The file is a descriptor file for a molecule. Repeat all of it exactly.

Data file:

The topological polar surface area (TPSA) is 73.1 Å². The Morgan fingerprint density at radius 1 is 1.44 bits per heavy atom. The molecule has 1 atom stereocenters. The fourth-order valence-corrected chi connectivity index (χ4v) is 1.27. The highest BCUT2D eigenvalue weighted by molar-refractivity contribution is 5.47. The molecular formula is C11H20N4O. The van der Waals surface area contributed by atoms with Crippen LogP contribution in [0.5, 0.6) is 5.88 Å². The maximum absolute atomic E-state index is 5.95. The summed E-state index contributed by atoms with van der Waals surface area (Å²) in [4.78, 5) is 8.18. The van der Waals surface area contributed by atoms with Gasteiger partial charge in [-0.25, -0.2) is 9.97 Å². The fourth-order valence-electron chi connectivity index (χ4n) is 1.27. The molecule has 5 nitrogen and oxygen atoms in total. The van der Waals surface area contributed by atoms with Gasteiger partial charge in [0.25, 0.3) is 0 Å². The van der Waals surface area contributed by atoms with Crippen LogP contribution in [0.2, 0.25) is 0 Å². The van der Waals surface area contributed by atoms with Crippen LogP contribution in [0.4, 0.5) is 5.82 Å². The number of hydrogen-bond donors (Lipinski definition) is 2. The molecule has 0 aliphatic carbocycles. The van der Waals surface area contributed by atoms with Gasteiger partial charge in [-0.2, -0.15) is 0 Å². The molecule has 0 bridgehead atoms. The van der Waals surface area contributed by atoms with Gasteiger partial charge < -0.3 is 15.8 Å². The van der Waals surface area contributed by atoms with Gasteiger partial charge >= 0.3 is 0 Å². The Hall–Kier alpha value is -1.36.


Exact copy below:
The topological polar surface area (TPSA) is 73.1 Å². The Morgan fingerprint density at radius 1 is 1.44 bits per heavy atom. The molecule has 1 atom stereocenters. The fourth-order valence-corrected chi connectivity index (χ4v) is 1.27. The highest BCUT2D eigenvalue weighted by molar-refractivity contribution is 5.47. The molecular formula is C11H20N4O. The van der Waals surface area contributed by atoms with Crippen LogP contribution in [0.5, 0.6) is 5.88 Å². The maximum absolute atomic E-state index is 5.95. The summed E-state index contributed by atoms with van der Waals surface area (Å²) in [4.78, 5) is 8.18. The van der Waals surface area contributed by atoms with Gasteiger partial charge in [-0.25, -0.2) is 9.97 Å². The fourth-order valence-electron chi connectivity index (χ4n) is 1.27. The molecule has 5 nitrogen and oxygen atoms in total. The van der Waals surface area contributed by atoms with Gasteiger partial charge in [0.25, 0.3) is 0 Å². The van der Waals surface area contributed by atoms with Crippen LogP contribution in [0.2, 0.25) is 0 Å². The van der Waals surface area contributed by atoms with Crippen LogP contribution in [0.4, 0.5) is 5.82 Å². The number of hydrogen-bond donors (Lipinski definition) is 2. The molecule has 0 aliphatic carbocycles. The van der Waals surface area contributed by atoms with Gasteiger partial charge in [-0.2, -0.15) is 0 Å². The molecule has 0 bridgehead atoms. The van der Waals surface area contributed by atoms with Gasteiger partial charge < -0.3 is 15.8 Å². The van der Waals surface area contributed by atoms with Gasteiger partial charge >= 0.3 is 0 Å². The Hall–Kier alpha value is -1.36.